Tuesday, January 24, 2006


3. Hindu Conference Concludes in India

AHMEDABAD, INDIA, January 18, 2006: The fourth Vishwa Sangh Shivir (VSS) concluded in Ahmedabad on January 1, 2006, with a ceremony that included an impressive display of various forms of yoga, prayers in unison by hundreds of Hindus, and a speech by Shri Sudarashan, head of Rashtriya Swayamsevak Sangh (RSS). But perhaps more impressive is the message that the 510 attendees from 32 countries took home with them. Jeffrey Armstrong, also known as Kavindra Rishi, one of the 85 attending from North America, described the event in a very eloquent way, saying "One often hears the words: 'Vasudeva Kutumbakam,' but this gathering was the very core of the beautiful and inspiring family of the eternal Supreme Being. It was as if ambassadors from around the world each came bearing the seeds of their own special garden of Divine flowers."

The delegates, who were together for a week, included NRIs from around the world, champions of Hindu Dharma from within India and, perhaps most significantly, the newly emerging non-Indian Hindu community from global communities everywhere. Prominent attendees from the USA included Dr. Ved Nanda, Provost and Vice Chancellor of the University of Denver and President of HSS-USA; Dr. Bhisma Agnihotri, former ambassador at large for NRIs; Brahm Agarwal Chairman of Hindu University; Jyotish Parikh, President of VHP of America; Dr. Mahesh Mehta, Vice President VHP International; and Dr. Radheshyam Dwivedi, President of International Center for Cultural Studies-USA.

Talking about the problems of Hindus living abroad, Shri Nilkesh Mehta from UK pointed out that the Hindus living in the metropolitan culture of UK are finding it difficult to maintain their cherished identity as Hindus. Shri Pravesh from South Africa stated that the Hindus of South Africa are being "deprived of the philosophy and history of Bharat," but that through the constant efforts of the Hindu Swayamsevak Sangh (HSS) and the local residents, the government agencies have started extending cooperation to Hindus. Smt. Bhavana Upadhyaya from Norway expressed the need for a more accurate history of India to be taught there. But although identifying common problems was an essential first step, delegates went on to share various activities that, in different areas contributed to solutions to these problems. For instance, Shri Darshan Soni of America told how, through the HSS, they are enlightening the college students about the Bharatiya culture and Dharma.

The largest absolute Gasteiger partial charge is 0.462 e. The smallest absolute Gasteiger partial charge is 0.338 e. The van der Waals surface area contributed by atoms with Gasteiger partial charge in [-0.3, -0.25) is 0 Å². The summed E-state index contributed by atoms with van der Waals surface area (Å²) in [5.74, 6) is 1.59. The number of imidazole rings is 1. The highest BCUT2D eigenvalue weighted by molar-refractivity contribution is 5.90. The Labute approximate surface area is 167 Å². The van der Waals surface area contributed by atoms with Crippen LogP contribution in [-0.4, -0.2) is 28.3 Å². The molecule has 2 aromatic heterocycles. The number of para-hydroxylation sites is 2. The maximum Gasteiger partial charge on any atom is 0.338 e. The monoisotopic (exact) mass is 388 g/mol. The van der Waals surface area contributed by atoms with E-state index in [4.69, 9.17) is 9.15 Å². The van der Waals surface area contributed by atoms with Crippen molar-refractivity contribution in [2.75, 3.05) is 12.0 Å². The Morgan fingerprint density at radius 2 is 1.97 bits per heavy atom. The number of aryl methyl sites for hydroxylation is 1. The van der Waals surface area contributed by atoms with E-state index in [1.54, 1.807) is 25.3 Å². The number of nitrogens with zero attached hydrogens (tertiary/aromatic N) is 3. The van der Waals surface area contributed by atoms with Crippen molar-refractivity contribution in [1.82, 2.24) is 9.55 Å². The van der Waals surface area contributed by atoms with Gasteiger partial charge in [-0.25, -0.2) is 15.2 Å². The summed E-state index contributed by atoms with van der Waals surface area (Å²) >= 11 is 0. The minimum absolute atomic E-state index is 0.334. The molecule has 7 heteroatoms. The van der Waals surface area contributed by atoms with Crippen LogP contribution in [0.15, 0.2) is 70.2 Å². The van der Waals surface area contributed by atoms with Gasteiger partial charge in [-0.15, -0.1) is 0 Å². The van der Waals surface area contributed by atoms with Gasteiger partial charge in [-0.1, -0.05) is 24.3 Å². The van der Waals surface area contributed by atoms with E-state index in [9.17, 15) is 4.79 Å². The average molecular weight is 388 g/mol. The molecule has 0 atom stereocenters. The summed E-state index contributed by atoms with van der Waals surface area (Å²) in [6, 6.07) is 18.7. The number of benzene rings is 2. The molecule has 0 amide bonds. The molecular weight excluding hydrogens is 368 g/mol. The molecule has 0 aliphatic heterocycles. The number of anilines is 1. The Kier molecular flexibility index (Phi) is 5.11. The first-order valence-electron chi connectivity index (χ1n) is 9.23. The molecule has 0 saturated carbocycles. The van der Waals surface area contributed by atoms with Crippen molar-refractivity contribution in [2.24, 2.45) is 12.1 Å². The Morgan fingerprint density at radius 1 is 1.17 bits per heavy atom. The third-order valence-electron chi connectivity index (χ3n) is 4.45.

Sujatha Amin, freshman at George Washington University who had attended the event with her family in 1995 and 2000, stated "It was a great opportunity to meet and exchange ideas with Hindu youth from various parts of the world. Our bonds strengthened by exercising and playing games together and by participating in the concluding ceremony parade


At 9:05 AM, Blogger ASAHI said...

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